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Scottish Ghost Stories
Chapter II.


CASE II

THE TOP ATTIC IN PRINGLE’S MANSION, EDINBURGH

A charming lady, Miss South, informs me that no house interested her more, as a child, than Pringle's Mansion, Edinburgh. Pringle's Mansion, by the bye, is not the real name of the house, nor is the original building still standing—the fact is, my friend has been obliged to disguise the locality for fear of an action for slander of title, such as happened in the Egham Case of 1904..

Miss South never saw—save in a picture —the house that so fascinated her; but through repeatedly hearing about it from her old nurse, she felt that she knew it by heart, and used to amuse herself hour after hour in the nursery, drawing diagrams of the rooms and passages, which, to make quite realistic, she named and numbered.

There was the Admiral's room, Madame's room, Miss Ophelia's room, Master Gregory's room, Letty's (the nurse's) room, the cook's room, the butler's room, the housemaid's room — and — the Haunted Room.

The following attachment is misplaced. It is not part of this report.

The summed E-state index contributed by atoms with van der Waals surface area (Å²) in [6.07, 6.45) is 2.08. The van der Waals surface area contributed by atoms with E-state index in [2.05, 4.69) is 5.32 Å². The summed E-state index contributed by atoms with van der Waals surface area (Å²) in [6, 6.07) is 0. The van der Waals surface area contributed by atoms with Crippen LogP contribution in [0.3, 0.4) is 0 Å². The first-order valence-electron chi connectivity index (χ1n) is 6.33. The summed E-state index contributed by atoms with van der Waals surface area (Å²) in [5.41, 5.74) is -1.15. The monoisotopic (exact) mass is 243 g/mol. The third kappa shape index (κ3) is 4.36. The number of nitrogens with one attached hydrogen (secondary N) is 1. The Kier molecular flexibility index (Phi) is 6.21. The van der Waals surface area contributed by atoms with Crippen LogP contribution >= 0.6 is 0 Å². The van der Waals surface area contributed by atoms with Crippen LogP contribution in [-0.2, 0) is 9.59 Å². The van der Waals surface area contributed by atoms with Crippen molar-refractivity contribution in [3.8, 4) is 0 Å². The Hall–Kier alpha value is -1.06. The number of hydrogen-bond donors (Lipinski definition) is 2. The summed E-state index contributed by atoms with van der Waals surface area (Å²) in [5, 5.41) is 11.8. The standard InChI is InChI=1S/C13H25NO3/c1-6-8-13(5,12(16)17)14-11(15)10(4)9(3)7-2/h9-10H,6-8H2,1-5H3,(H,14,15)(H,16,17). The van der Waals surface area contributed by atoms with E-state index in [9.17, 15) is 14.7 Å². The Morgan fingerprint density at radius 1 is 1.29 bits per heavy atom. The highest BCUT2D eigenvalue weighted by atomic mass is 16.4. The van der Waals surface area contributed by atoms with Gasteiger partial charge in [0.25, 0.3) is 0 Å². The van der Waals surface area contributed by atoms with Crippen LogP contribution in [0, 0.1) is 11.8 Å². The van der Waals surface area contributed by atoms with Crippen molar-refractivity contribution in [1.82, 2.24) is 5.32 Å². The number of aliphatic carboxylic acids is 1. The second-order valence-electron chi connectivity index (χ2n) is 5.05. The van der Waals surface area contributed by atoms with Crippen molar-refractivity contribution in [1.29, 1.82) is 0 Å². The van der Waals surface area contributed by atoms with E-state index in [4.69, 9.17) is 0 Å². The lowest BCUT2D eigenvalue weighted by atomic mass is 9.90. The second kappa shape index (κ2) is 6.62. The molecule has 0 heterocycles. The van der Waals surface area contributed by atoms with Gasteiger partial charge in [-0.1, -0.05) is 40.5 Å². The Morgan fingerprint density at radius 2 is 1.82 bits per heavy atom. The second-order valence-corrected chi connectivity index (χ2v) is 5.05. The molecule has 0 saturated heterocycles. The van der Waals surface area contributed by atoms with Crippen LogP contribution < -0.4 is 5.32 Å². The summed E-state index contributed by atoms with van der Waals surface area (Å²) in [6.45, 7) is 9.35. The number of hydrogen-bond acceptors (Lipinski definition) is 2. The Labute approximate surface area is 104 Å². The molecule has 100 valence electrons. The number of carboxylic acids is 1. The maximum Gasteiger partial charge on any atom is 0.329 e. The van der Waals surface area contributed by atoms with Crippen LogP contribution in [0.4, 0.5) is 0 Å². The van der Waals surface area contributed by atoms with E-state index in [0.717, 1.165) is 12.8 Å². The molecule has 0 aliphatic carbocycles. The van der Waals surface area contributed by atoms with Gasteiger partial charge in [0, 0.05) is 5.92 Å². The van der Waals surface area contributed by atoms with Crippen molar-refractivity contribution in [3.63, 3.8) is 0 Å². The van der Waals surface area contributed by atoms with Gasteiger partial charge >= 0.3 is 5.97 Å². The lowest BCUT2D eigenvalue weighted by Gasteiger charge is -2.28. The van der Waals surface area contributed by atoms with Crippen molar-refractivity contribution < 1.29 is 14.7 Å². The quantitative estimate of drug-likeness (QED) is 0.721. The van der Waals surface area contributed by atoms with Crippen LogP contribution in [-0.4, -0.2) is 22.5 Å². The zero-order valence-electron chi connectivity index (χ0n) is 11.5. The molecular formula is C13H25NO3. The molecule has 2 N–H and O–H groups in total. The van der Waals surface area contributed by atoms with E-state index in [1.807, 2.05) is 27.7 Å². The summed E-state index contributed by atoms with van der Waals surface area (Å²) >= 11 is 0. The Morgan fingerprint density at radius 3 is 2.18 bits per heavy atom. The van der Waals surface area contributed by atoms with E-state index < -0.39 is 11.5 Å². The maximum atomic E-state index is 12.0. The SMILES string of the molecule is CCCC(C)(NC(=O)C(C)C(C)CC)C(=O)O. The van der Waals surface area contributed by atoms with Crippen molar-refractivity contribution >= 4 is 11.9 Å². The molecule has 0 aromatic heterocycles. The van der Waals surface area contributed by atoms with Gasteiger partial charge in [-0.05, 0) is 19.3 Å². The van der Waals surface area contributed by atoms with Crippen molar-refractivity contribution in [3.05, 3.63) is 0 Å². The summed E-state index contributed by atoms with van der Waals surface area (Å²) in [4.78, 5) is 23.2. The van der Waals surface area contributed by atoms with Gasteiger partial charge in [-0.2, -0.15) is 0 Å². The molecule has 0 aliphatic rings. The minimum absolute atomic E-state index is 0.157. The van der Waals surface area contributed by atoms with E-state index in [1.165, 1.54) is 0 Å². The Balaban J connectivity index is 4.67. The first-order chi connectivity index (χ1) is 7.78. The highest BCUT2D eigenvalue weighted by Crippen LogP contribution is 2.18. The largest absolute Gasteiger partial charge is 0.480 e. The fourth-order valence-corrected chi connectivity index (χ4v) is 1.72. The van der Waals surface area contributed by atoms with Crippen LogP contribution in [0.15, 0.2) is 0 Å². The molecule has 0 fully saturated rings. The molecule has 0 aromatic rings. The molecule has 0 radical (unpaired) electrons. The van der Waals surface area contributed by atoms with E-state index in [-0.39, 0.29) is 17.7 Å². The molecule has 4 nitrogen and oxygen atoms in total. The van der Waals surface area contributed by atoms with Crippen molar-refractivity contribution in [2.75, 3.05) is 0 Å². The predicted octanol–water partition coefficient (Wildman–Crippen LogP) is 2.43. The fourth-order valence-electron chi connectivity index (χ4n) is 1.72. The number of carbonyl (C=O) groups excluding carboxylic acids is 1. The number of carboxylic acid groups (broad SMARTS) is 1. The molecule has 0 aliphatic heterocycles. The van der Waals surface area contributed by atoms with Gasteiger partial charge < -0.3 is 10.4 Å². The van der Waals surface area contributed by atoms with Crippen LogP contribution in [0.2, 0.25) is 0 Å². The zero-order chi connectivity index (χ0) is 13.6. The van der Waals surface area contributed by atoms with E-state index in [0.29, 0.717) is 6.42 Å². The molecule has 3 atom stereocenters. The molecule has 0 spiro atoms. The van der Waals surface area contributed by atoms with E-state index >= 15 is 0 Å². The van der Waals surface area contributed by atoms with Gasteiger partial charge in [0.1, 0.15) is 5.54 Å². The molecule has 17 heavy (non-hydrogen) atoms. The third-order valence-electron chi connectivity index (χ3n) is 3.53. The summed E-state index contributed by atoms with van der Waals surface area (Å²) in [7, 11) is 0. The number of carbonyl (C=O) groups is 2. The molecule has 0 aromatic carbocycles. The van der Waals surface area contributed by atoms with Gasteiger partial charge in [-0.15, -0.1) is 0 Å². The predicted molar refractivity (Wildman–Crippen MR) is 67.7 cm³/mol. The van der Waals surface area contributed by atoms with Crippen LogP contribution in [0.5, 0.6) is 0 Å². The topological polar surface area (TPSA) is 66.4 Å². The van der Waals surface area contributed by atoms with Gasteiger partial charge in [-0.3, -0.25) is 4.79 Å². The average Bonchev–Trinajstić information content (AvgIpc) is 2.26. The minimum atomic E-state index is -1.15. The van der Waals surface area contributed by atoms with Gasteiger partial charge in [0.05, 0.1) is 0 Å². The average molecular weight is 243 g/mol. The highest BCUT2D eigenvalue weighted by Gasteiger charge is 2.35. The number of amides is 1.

The house was very old—probably the sixteenth century—and was concealed from the thoroughfare by a high wall that enclosed it on all sides. It had no garden, only a large yard, covered with faded yellow paving-stones, and containing a well with an old-fashioned roller and bucket.

When the well was cleaned out, an event which took place periodically on a certain date, every utensil in the house was called into requisition for ladling out the water, and the Admiral, himself supervising, made every servant in the establishment take an active part in the proceedings. On one of these occasions, the Admiral announced his intention of going down the well in the bucket. That was a rare moment in Letty's life, for when the Admiral had been let down in the bucket, the rope broke!

Indeed, the thought of what the Laird would say when he came up, almost resulted in his not coming up at all. However, some one, rather bolder than the rest, retained sufficient presence of mind to effect a rescue, and the timid ones, thankful enough to survive the explosion, had to be content on “half-rations till further orders.”

But in spite of its association with such a martinet, and in spite of her ghostly experiences in it, Letty loved the house, and was never tired of singing its praises.